HTH,
Nick

Agreed BUT In a jobbing shop, where you may be doing only 1 or 10 off, if you havent got a 5c that size but an ER that fits..... Collets should be treated as disposable items & replaced when worn.
:)

DR
06-09-2010, 01:16 PM
Agreed BUT In a jobbing shop, where you may be doing only 1 or 10 off, if you havent got a 5c that size but an ER that fits..... Collets should be treated as disposable items & replaced when worn.
:)

The way I do it is using 5C emergency collets bored to size. We are a job shop.

Over the years I've accumulated probably a hundred or more soft collets. When an odd size or short part comes in we bore the collet to fit.

Start with small parts on a new collet. As other jobs come in over time we keep boring it larger and larger until it's used up. For the fairly expensive Hardinge soft step chuck collets (2" and up in size) I've been known to weld in inserts to reuse the collet.

Thomas Staubo
06-09-2010, 05:09 PM
Here is the Google translation German >English of that link:
http://translate.google.com/translate?js=y&prev=_t&hl=en&ie=UTF-8&layout=1&eotf=1&u=http%3A%2F%2Fschmuckwerkzeug.de%2FF-Lorch-Stufenfutter-Stufenspannzangen-10-St-8mm-Schaft&sl=de&tl=en Sometimes (most of the time with technical language) Google translate is NOT your friend :D.

Stufenspannzangen = stage riser clamps? I think not!

I believe these (http://schmuckwerkzeug.de/bilder/produkte/gross/1539_F-Lorch-Stufenfutter-Stufenspannzangen-10-St-8mm-Schaft.jpg) are called pot chucks in English. Yes?


.

oldtiffie
06-09-2010, 05:50 PM
Thanks Thomas - points noted.

But as I don't have a clue about any language other than English any usable translation is better than none - mostly - as I can usually work it out from the context once I 've got a usable start.

I can even make a lot of sense from "Chingalish" - at last - but it took a lot of time, effort, frustration and heart-ache.

After that effort "Google" translation looks pretty handy to me.

oldtiffie
06-09-2010, 05:57 PM
All or any of these "pot chucks" (thanks Thomas) are OK if and only if you have the adaptor for them on your lathe.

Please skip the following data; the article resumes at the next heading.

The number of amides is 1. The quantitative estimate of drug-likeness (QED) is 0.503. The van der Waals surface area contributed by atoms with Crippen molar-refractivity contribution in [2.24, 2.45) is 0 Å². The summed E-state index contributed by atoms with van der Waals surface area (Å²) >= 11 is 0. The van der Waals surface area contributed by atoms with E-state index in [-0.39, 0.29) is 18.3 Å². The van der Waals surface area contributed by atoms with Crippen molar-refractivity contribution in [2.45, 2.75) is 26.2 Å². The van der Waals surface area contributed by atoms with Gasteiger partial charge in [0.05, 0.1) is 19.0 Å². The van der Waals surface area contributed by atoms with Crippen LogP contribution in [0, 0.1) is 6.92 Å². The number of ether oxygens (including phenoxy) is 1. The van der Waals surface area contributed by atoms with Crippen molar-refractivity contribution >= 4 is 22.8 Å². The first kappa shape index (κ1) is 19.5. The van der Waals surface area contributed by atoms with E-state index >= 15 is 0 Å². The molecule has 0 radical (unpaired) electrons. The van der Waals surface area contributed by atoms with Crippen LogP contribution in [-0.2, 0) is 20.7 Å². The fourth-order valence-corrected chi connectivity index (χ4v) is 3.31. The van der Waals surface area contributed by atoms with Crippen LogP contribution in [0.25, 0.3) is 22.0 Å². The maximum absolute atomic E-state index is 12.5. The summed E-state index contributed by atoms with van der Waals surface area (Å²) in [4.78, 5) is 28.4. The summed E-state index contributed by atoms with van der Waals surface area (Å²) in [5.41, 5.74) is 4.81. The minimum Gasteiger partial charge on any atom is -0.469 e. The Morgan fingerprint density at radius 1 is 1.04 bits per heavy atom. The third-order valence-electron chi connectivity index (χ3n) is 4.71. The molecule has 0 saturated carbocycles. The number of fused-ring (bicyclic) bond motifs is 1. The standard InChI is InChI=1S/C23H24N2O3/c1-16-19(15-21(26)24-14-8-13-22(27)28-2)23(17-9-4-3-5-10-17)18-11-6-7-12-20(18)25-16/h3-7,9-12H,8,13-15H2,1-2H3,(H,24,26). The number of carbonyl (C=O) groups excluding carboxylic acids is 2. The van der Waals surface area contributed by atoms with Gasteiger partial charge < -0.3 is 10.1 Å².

I can't see why soft-jaws on a 3-jaw chuck are not considered as a good solution. If you have a 3-jaw chuck that can take soft jaws you have all that you need. Making or buying the soft jaws is quite feasible and very practical.

Further, you can leave the job in the soft jaws and remove the chuck from the lathe to the mill and back again if needs be. Most "pot" collets don't have that portability.

GadgetBuilder
06-09-2010, 10:05 PM
Like KEJR, I got an ER collet set but in my case it is used for long items where the stock protrudes into the spindle. The answers in this thread indicate using ER's for short items may not be the easiest approach.

To hold short items I make pot chucks to fit into my 3 jaw chuck, basically split sleeves with a shoulder on the outer end for alignment. If marked so their orientation vs the jaws can be repeated they typically have about 1 thou runout. It takes a little time to make them but I am slowly building a small collection so I do get to re-use them occasionally.

See: http://www.gadgetbuilder.com/MiniMods.html#PotChuck
The examples shown are for very short items but I now have some for longer items with smaller diameter - works well for them too although there is a lower limit dictated by the thickness of the slitting saw.

John

MuellerNick
06-10-2010, 02:36 AM
I didn't expect anybody to understand the German description. But a picture is worth a thousand words. ;)
And, there is absolutely nothing wrong with soft jaws!
And for a quick job, you can always turn something that looks a bit like a collet and goes into your chuck. You do have a lathe and I bet a saw too to slit that collet.


Nick

derekm
06-10-2010, 07:22 AM
The gripping length on an ER40 is long. if the diameter is less than the ER40 capacity try a smaller ER chuck... e.g. ER16. You can hold a straight shank ER16 chuck in the ER40.

Er16 holds up to 10mm dia.
You can get an ER16 and collets for circa 50$.

S_J_H
06-10-2010, 08:58 AM
I honestly have not run into any issues using short stock with my ER collets.
I use them for tooling on my mill and work holding on my lathes.
I also find they grip tighter than R8 collets on the mill. While I have had solid carbide end mills pullout with R8's I have not had that happen with the ER's.

I have not run into any issues holding short stock on the lathe. Stock of 1/4" or so in length is not any trouble. The ER collets grip tight without marring or distorting the stock.
All of these mini brass gears were held in the lathe with my ER32 collets-
http://i109.photobucket.com/albums/n48/S_J_H/misc/pmrlatheprogress003.jpg

I will usually use a rod through the left end of the headstock to help position the stock when it is very short. If the stock is near the limit of the collets closing range I will then turn up a plug for the end of the collet out of some scrap. But typically I don't find the need to do that.

I have ETM brand of ER collets which are very good quality.
For real tiny part or tool holding I use ER11 collets with a 1/2" diameter straight shaft chuck.
http://i109.photobucket.com/albums/n48/S_J_H/er11spindle005.jpg

Steve

Paul Alciatore
06-10-2010, 12:21 PM
Hello,

.........

Basically I've run into the problem where you try to hold a part feature that is short and the collet doesn't tighten up right. I've put plugs inside the back of the collet that match my work piece but unless you have plugs for every size you plan to machine I don't think this is even a good approach. I don't want to buy $800 worth of gage pins for every size from 0.120"-1.000" just to justify my $150 ER40 collet set!